As family and friends mourned the loss on January 19 of the 29-year-old Canadian X-Games champion, Sarah Burke, the debate over the safety of extreme sports reignited.
Injuries are not new to the world of extreme sports. As athletes improve, they push the boundaries, with more dangerous courses and riskier maneuvers. Freestyle skiing is no exception. Courses like the Eagle Superpipe in Utahwhere Burke suffered her injurieshave walls that soar as high as 22 feet. This was the same course where Olympic snowboarding hopeful Kevin Pearce was severely injured in 2009. While some, including Pearce, feel that certain extreme sports have become too dangerous, others believe that changes such as improved courses and mandatory helmets have improved safety.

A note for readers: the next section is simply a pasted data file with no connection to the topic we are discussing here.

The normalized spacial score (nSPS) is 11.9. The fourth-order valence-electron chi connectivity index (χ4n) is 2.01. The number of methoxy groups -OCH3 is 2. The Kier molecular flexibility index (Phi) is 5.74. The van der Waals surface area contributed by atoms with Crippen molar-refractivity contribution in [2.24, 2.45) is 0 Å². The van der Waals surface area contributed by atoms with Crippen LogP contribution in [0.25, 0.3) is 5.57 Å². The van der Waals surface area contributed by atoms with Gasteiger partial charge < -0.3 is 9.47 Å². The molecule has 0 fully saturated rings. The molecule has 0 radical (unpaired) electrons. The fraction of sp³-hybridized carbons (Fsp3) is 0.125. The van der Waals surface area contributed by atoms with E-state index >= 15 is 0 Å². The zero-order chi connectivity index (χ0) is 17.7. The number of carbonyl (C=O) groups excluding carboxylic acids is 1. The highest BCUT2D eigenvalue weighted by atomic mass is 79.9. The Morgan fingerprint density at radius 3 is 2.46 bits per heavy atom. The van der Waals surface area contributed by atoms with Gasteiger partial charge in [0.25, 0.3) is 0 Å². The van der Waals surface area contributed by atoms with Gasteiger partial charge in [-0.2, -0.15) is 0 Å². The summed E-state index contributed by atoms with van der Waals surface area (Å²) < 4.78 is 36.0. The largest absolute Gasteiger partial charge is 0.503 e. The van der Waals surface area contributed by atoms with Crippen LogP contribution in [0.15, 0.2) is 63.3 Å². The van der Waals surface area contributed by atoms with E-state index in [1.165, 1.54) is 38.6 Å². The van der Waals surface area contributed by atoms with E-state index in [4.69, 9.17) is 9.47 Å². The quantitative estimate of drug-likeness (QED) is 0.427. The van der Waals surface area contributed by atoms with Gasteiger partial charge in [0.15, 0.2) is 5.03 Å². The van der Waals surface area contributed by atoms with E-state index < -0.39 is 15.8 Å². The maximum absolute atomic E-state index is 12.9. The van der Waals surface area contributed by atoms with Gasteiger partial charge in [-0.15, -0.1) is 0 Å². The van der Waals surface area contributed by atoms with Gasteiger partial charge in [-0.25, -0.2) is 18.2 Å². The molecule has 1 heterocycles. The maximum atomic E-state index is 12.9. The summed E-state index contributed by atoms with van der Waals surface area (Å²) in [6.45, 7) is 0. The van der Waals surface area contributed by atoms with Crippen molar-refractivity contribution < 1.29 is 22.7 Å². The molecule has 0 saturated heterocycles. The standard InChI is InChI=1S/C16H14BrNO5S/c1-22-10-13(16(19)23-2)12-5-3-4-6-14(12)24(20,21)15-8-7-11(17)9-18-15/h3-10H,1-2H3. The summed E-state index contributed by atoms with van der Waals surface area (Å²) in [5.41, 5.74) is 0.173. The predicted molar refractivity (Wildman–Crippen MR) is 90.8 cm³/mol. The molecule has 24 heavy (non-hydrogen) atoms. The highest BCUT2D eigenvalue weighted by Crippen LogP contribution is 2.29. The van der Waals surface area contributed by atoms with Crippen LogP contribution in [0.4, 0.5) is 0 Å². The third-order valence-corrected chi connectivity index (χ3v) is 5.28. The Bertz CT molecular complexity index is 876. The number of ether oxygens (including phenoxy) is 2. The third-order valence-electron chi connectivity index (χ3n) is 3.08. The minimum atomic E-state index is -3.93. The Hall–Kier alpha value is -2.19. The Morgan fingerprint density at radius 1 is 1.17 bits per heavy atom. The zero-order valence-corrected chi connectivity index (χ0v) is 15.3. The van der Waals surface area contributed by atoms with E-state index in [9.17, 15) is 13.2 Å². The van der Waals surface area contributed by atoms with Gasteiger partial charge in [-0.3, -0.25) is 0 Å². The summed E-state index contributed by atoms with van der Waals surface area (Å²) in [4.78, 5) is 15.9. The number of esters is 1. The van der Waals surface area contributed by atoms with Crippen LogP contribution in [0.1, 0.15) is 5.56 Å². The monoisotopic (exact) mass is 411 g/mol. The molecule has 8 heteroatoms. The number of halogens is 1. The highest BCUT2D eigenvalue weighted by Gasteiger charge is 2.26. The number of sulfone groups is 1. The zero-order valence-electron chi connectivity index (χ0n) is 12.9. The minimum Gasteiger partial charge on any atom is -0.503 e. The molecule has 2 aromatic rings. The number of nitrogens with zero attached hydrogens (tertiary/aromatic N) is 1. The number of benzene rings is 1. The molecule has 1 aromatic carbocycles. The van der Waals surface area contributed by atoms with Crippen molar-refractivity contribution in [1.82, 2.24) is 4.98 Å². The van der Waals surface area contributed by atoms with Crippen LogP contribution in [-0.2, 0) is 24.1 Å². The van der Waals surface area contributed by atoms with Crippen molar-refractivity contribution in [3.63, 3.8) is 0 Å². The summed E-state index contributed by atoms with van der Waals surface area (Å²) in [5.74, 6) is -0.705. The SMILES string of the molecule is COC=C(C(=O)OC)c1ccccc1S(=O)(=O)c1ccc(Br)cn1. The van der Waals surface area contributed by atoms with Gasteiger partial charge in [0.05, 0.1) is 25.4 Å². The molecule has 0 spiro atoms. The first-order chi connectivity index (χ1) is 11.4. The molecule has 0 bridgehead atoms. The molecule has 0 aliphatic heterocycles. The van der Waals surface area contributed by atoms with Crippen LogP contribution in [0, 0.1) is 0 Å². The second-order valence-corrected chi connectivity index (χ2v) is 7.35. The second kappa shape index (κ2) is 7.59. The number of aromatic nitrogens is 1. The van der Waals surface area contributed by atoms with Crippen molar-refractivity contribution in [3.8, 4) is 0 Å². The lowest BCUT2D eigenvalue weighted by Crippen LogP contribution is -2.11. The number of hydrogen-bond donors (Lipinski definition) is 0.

Burke died on January 19 at the University of Utah Medical Center, nine days after she fell during practice. At the time, she was attempting a maneuver that wasn’t out of the ordinaryfor extreme skiing, that is. Witnesses say Burke did not hit that hard after the botched 540-degree flat spin, but she suffered a torn neck artery and cardiac arrest from the fall. This led to irreversible brain damage from lack of oxygen. Burke, who pushed to have the freestyle halfpipe included in the Olympics, was a four-time winner of the Winter X Games and was a favorite to win at the 2014 Winter Olympics in Sochi.
A donation fund set up to cover Burke’s medical expensesexpected to be about $200,000has reached its goal. Unused funds will be used to start a foundation in her name.
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